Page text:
ALA Will Continue Fight for Open Internet
WASHINGTON, D.C. – Today, the U.S. Court of Appeals for the D.C. Circuit upheld the Federal Communications Commission’s (FCC) authority to issue its 2018 Order eliminating network neutrality protections while also vacating parts of the order and remanding other parts. Importantly, the court vacated the portion of the Order in which the FCC attempted to preempt state or local efforts to protect an open internet.
In the case—Mozilla et al v. Federal Communications Commission (FCC)—consumer groups and some companies sought to restore net neutrality protections that the FCC passed in 2015 but eliminated in 2017. The American Library Association (ALA) has been on the front lines of the net neutrality battle with the FCC, Congress, and the federal courts for more than a decade, working in coalition with other library and higher education organizations, as well as broader coalitions of net neutrality advocates. In the current court case, ALA joined higher education and other library groups in filing an amicus brief in support of the petitioners seeking to defend net neutrality.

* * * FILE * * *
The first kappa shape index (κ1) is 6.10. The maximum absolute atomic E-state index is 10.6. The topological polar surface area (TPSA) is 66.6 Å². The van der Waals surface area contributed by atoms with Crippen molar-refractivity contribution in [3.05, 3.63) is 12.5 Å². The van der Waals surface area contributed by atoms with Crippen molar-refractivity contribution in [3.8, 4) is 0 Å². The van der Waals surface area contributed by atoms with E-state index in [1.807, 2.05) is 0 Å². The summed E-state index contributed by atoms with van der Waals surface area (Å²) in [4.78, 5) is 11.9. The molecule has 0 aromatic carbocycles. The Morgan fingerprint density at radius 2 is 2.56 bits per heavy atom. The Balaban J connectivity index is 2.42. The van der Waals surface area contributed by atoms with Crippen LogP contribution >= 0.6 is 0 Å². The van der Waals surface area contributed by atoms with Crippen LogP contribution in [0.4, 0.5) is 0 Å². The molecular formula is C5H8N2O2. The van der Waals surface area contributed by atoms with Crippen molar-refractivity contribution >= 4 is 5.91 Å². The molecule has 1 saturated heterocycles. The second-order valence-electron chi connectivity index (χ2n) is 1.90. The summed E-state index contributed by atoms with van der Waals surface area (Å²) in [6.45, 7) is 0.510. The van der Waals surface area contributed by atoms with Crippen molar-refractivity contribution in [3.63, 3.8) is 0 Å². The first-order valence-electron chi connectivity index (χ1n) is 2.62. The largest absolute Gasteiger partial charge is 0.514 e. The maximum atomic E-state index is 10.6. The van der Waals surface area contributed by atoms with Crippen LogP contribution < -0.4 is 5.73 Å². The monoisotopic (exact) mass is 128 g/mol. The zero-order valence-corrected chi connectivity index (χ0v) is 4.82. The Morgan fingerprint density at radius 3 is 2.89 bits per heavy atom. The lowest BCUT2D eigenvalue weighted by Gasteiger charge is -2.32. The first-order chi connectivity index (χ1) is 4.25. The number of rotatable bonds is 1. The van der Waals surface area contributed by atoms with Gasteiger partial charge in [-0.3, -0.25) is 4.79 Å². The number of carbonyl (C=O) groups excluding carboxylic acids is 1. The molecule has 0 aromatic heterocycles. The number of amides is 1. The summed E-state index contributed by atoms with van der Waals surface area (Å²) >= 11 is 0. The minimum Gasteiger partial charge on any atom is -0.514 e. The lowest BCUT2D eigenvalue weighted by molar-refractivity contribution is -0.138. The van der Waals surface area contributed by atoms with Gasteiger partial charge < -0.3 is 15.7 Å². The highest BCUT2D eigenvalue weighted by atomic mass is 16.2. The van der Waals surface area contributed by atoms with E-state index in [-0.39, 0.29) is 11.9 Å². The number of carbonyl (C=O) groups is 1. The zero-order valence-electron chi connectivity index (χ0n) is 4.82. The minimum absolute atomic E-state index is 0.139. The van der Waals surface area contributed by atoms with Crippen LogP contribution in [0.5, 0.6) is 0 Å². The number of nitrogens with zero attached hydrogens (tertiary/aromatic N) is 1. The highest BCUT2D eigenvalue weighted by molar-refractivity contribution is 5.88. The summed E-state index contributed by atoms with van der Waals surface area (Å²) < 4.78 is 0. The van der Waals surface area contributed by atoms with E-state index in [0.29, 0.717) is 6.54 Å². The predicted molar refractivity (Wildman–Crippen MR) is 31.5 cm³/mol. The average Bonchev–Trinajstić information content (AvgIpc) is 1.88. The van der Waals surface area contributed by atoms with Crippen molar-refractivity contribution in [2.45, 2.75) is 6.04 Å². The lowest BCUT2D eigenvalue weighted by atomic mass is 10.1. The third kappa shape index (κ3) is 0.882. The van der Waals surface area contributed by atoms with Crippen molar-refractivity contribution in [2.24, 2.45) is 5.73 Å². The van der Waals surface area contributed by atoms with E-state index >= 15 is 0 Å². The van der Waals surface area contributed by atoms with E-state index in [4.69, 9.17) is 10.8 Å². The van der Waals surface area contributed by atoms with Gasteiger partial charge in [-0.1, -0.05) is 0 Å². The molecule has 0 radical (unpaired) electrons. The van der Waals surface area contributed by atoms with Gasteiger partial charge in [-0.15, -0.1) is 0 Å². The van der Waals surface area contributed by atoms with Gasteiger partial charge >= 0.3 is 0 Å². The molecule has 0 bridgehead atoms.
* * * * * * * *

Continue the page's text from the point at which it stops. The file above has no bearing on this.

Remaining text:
ALA President Wanda Brown made the following statement:
“Today’s decision is another chapter in a long effort to ensure an open internet for all. The American Library Association continues to stand for equitable access to the internet and for the network neutrality protections needed for libraries to fully serve their communities in the digital age.
While today’s decision falls far short of our goal to restore 2015 protections, we are heartened by the court’s ruling that states may fill the gap left by the FCC’s abdication of its broadband authority. Without strong and clear net neutrality protections in place, there is nothing to stop internet service providers from blocking or throttling legal internet traffic or setting up commercial arrangements where certain traffic is prioritized. The American people know this and overwhelmingly support strong net neutrality protections. ALA and the nearly 120,000 libraries across the country will not stop until we have restored net neutrality protections — whether in the states, Congress or in the courts.”